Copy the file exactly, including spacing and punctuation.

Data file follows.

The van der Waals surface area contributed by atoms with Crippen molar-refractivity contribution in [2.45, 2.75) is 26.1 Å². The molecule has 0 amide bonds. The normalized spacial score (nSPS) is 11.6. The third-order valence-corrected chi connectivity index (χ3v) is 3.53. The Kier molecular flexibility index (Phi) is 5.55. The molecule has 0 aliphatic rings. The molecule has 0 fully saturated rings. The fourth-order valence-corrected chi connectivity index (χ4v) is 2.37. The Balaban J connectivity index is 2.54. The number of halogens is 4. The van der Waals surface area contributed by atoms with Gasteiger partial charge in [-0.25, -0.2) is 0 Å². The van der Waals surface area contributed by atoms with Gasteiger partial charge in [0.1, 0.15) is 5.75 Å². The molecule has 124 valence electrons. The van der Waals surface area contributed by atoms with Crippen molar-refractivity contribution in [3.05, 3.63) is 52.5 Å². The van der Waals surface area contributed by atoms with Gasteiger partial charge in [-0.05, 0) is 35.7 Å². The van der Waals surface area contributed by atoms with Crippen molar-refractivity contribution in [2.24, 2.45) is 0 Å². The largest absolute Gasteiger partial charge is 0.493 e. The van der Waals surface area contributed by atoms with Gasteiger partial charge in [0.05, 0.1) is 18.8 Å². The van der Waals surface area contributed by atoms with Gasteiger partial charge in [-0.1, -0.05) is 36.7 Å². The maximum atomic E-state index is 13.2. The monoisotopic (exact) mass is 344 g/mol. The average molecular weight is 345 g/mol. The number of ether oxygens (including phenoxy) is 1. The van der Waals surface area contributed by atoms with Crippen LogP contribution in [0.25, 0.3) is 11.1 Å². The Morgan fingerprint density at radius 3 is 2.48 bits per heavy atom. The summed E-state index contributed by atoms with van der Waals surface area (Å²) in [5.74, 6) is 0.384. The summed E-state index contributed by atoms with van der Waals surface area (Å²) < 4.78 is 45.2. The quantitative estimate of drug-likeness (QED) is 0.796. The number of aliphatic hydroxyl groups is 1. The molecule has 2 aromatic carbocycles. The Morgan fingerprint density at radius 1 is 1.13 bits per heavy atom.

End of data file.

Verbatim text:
The van der Waals surface area contributed by atoms with Crippen molar-refractivity contribution in [2.45, 2.75) is 26.1 Å². The molecule has 0 amide bonds. The normalized spacial score (nSPS) is 11.6. The third-order valence-corrected chi connectivity index (χ3v) is 3.53. The Kier molecular flexibility index (Phi) is 5.55. The molecule has 0 aliphatic rings. The molecule has 0 fully saturated rings. The fourth-order valence-corrected chi connectivity index (χ4v) is 2.37. The Balaban J connectivity index is 2.54. The number of halogens is 4. The van der Waals surface area contributed by atoms with Gasteiger partial charge in [-0.25, -0.2) is 0 Å². The van der Waals surface area contributed by atoms with Gasteiger partial charge in [0.1, 0.15) is 5.75 Å². The molecule has 124 valence electrons. The van der Waals surface area contributed by atoms with Crippen molar-refractivity contribution in [3.05, 3.63) is 52.5 Å². The van der Waals surface area contributed by atoms with Gasteiger partial charge in [-0.05, 0) is 35.7 Å². The van der Waals surface area contributed by atoms with Crippen molar-refractivity contribution in [2.24, 2.45) is 0 Å². The largest absolute Gasteiger partial charge is 0.493 e. The van der Waals surface area contributed by atoms with Gasteiger partial charge in [0.05, 0.1) is 18.8 Å². The van der Waals surface area contributed by atoms with Gasteiger partial charge in [-0.1, -0.05) is 36.7 Å². The maximum atomic E-state index is 13.2. The monoisotopic (exact) mass is 344 g/mol. The average molecular weight is 345 g/mol. The number of ether oxygens (including phenoxy) is 1. The van der Waals surface area contributed by atoms with Crippen LogP contribution in [0.25, 0.3) is 11.1 Å². The Morgan fingerprint density at radius 3 is 2.48 bits per heavy atom. The summed E-state index contributed by atoms with van der Waals surface area (Å²) in [5.74, 6) is 0.384. The summed E-state index contributed by atoms with van der Waals surface area (Å²) < 4.78 is 45.2. The quantitative estimate of drug-likeness (QED) is 0.796. The number of aliphatic hydroxyl groups is 1. The molecule has 2 aromatic carbocycles. The Morgan fingerprint density at radius 1 is 1.13 bits per heavy atom.